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Regional council approves Port Orchard plan
Port Orchard’s expansive 20-year plan for its future cleared an important hurdle late last week, opening the city to an influx of grant funding.
The city’s 2008 Comprehensive Plan was certified by the Puget Sound Regional Council June 1. The document, which consists of detailed plans for the city’s future, including transportation structure, parks plans, housing, utilities and other city functions was submitted to the council in hopes of garnering approval for the plans, said James Weaver, Port Orchard’s planning director.
The PSRC works with cities, ports, tribes and government agencies in King, Pierce, Snohomish and Kitsap Counties to develop policies and build a vision for the region’s future, Weaver explained.
Among the group’s responsibilities is dolling out a number of federally funded grants that are only available to city’s with an approved compressive plan.
“The key element is being certified, so we can receive grant money not perviously open to the city,” Weaver said.
The current plan was the first adopted by the city since ‘95, a fact that Weaver said held back the city when it came to securing grants. He said meeting the PSRC’s approval was another step in a long process of solidifying the legitimacy of that plan.
“Getting any additional certification helps,” Weaver said.
Rocky Piro, the PSRC’s growth management program manager, said by having a certified plan, it opens the city up to new avenues of grant funding, especially in the realm of transportation. He said the city’s plan complied with both the PSRC’s VISION 2040 and Transportation 2040, two long-range economic, transportation and environmental plans for the four-county region.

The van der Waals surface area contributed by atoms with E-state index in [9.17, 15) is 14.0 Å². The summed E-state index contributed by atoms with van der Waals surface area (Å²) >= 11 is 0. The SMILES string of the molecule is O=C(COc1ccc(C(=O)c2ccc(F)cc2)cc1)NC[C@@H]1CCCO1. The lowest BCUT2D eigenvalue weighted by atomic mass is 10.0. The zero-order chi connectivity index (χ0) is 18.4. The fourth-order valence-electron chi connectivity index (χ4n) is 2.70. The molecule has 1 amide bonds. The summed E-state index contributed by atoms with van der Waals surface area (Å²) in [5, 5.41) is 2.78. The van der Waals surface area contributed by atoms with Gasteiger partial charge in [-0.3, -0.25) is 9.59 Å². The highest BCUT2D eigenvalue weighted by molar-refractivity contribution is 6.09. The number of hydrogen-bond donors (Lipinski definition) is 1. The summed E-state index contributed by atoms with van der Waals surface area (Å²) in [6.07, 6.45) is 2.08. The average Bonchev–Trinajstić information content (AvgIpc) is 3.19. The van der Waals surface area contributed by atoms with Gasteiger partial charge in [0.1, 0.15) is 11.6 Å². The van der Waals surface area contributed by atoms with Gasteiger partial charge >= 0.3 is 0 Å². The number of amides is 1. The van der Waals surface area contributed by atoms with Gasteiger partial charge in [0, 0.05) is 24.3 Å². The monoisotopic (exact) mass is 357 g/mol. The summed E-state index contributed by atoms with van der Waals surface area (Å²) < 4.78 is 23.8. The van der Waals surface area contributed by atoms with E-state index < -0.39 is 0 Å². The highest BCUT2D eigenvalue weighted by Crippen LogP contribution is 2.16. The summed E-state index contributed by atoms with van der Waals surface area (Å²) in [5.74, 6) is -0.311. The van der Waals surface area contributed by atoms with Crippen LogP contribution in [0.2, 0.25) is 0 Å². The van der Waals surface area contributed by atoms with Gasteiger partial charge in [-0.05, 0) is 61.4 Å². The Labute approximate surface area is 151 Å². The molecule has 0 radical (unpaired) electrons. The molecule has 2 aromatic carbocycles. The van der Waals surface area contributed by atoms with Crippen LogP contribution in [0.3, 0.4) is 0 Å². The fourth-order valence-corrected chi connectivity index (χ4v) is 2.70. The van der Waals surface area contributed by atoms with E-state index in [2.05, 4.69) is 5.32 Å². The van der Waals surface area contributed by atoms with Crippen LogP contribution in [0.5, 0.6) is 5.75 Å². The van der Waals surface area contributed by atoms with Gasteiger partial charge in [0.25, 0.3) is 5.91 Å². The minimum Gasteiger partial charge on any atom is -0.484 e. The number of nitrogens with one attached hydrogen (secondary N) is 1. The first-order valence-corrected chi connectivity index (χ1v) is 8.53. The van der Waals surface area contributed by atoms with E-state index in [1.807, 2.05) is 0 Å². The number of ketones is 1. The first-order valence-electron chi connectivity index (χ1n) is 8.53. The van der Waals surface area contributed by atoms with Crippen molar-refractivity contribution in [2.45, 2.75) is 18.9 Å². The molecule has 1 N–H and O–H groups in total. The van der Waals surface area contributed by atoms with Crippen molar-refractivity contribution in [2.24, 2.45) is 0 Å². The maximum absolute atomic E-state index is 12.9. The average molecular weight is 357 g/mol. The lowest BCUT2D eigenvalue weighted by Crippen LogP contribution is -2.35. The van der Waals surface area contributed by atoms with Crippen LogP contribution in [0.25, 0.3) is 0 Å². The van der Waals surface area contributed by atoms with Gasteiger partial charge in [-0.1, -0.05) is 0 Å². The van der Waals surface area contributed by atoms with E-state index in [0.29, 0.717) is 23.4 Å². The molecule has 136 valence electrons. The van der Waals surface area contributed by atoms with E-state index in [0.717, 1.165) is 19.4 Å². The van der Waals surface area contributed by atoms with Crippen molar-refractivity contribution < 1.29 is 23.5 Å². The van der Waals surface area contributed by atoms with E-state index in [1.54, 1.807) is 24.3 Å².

Port Orchard submitted its comprehensive plan to the PSRC in 2009. Port Orchard’s plan was easy to read and user friendly, Piro said. He said he was also impressed that a city the size of Port Orchard was cognizant of their responsibility toward sustainability and environmental stewardship issues.
“The city really developed ideas of sustainability that were notable, both impacting regionally and statewide,” he said.
Piro said VISION 2040 and Transportation 2040 strive to make the region a healthy environment. Port Orchard’s future includes active ways to stay healthy, with plans for bike paths and walking paths, as well as plans for environmentally sustainable infrastructure.
“Our goal is to create a healthy environment,” he said.
Weaver, who started his job with the city in 2008, said updating Port Orchard’s comprehensive plan after 13 years of waiting was no easy task. The comprehensive plan took close to a year to complete, which he said does not include various redrafts and amendments. He said it was the planning department’s prerogative to receive as much city resident input as possible before putting the plan before the city council for approval. The city sent mailers, held open houses and survey’s in an attempt to find which direction the citizens wanted the city to go.
“We went out and found what the public wanted,” he said.
Now that the PSRC has approved the plan, the city will apply for more grants. Weaver is hoping for a transportation and public works grant specifically used for the Bay Street Pedestrian Pathway and the Tremont Street widening projects.
The city will again have to apply for PSRC certification with an updated plan in 2014. But that plan won’t take as long to complete, since population growth has remained mostly stagnant since 2008.